Summer Mentoring Project Camp Helps Kids with Special Needs
Summer camp is not always available to every child, especially those with special needs. The Summer Mentoring Project is bridging the gap and giving kids from all kinds of backgrounds a chance to succeed.
The program is a partnership between Charlottesville Parks and Recreation, Camping for All and The Enrichment Alliance. The summer camp supports children with different backgrounds including those with autism, intellectual disabilities, and kids whose English is their second language.
During the school year, these children have many resources available, but during the summer, they often lose them and return to school in the fall further behind.
Mary Anna Dunn is the director of The Enrichment Alliance and said the program is essential for the children.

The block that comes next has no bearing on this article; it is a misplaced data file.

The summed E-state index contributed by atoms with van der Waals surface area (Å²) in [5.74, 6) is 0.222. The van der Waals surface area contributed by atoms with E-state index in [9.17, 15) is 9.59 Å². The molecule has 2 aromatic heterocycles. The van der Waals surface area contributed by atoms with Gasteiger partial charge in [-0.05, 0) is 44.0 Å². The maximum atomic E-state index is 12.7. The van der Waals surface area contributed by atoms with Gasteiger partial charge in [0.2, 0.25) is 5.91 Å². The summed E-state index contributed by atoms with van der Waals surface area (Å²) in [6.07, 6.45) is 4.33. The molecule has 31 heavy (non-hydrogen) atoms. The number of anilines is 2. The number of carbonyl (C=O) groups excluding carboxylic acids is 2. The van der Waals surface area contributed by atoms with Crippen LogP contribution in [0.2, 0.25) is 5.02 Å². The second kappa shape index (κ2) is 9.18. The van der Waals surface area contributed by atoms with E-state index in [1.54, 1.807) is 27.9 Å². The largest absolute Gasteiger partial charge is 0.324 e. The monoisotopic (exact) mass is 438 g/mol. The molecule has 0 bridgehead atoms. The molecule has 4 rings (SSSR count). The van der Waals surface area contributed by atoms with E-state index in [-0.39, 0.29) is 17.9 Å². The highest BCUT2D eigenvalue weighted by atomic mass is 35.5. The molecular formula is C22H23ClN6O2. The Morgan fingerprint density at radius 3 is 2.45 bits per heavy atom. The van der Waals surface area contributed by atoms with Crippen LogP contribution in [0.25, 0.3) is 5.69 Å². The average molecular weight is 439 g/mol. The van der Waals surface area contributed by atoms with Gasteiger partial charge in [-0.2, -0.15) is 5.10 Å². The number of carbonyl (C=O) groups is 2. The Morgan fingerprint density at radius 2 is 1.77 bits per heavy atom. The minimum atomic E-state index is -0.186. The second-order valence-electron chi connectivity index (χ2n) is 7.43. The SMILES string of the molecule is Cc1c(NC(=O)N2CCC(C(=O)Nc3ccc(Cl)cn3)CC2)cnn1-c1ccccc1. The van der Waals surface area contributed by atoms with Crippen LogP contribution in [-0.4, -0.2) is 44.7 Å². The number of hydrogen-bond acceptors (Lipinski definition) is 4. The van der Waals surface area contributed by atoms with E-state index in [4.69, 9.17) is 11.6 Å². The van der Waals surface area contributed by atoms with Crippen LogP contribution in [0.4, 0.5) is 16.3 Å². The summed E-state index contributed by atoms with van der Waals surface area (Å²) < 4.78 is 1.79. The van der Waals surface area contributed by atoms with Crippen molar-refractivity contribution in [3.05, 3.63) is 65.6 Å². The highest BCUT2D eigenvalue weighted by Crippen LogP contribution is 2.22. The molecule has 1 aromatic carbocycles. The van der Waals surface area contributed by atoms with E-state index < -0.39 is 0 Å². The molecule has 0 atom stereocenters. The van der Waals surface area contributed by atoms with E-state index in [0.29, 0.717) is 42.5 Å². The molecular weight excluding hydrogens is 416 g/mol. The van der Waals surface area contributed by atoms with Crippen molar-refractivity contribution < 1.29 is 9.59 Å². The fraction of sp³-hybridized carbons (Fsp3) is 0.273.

"They come back with the summer gap way behind the other kids. That's the last thing we want for our children with special needs," Dunn said.
The kids play games, perform in talent shows and do arts and crafts. They also take field trips that include visits to the pool.
Grants and donations fund the Summer Mentoring Project. The money pays for two skilled mentors who work with the kids.
The program runs from June 18 to July 27. While it is coming to an end, Dunn said it is not too early for parents to think about sending their child to the camp next year.
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Jennifer Von Reuter joined the NBC29 news team in June 2009 as a general assignment reporter. Prior to joining NBC29, Jennifer worked as an anchor and reporter for WHAG-TV in Hagerstown, MD. Email/Follow on Twitter/ Full Story